Robert Bresson’s A Man Escaped is generally looked at as one of the greatest prison-break movies ever made. The story was inspired by Andre Devigny, a decorated French lieutenant in World War II who escaped from Fort Montlue prison in German-occupied Lyon in 1943. Besides the beginning and final shots of the film, the entire story is set within the interior walls of the prison, which was modeled identically on the original. Bresson has the main protagonist Fontaine prepare for what everyone tells him will be an impossible escape, as he confronts moments of certain despair ultimately learning to prevail in the end. French director Robert Bresson who had also suffered cruelty at the hands of Germans during the war, wrote the screenplay and dialogue for the film which is based on a journalistic account Devigny had published in 1954.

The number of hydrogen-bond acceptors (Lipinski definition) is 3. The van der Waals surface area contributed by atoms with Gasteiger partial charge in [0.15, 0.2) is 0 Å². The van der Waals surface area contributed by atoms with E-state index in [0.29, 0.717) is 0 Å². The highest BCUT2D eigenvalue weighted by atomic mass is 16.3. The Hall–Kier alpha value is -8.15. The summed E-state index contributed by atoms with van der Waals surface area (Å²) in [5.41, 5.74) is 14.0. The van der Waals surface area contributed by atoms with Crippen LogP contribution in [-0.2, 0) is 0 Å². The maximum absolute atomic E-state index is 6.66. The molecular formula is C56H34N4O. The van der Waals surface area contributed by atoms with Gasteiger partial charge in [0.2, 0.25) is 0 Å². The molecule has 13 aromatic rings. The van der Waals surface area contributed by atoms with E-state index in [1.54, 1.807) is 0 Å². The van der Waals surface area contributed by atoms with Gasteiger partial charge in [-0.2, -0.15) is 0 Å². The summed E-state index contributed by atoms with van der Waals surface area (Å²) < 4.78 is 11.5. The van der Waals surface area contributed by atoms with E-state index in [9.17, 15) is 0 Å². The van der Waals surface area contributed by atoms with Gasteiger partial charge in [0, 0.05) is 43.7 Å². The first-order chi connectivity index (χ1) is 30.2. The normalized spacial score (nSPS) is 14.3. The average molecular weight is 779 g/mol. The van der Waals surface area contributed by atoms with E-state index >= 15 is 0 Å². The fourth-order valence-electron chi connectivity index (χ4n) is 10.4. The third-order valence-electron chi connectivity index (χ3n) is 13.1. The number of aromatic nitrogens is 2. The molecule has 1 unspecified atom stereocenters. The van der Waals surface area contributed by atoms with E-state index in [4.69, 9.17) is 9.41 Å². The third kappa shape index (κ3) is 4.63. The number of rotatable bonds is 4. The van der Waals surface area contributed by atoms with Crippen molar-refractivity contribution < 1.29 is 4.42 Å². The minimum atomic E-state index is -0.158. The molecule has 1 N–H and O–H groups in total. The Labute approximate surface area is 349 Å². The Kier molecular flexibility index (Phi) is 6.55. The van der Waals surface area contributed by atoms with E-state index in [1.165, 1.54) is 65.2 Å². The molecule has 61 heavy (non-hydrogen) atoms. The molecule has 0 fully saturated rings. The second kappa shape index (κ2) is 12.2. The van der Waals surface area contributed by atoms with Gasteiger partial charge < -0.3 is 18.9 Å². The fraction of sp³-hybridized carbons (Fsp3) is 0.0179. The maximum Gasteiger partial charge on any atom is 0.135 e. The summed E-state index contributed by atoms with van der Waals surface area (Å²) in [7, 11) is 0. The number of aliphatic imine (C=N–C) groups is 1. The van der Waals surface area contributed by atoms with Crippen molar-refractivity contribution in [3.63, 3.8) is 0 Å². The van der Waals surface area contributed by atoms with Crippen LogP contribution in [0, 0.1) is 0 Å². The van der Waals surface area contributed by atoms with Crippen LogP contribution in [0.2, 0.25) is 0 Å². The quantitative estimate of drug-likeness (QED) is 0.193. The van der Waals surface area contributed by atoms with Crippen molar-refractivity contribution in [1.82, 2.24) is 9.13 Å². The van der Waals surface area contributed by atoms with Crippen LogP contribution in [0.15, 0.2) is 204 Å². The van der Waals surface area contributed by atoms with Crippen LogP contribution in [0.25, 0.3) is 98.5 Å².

Bresson reveals the story of A Man Escaped in an unadorned style, completely devoid of special effects, dramatic thrills, elevated tension, and the use of known movie stars. Most filmmakers use those tools as an artistic way to manipulate and distract its audience, Bresson only uses the bare necessities that are needed to tell its story, and the audience can fill the rest in for themselves. A Man Escaped creates character not through the actor’s performance but through the actions that are performed, as action becomes the character. Fontaine’s acting method is similar to Bresson’s directing method, in which it involves the close scrutiny of salient details. Bresson stages each scene without the use of fancy cinematography, using the basic vocabulary of close, medium, and long shots to tell what needs to be told about every scene, while simultaneously keeping the audience absorbed every step of the way. We watch in awe as Fontaine methodically and rhythmically takes apart his cell door, a window frame, his bedsprings, and patiently winds his bedclothes into rope, as we perceive these very acts as a form of attentiveness, creativity, diligence, fortitude, skill, patience, persistence and, not least, faith.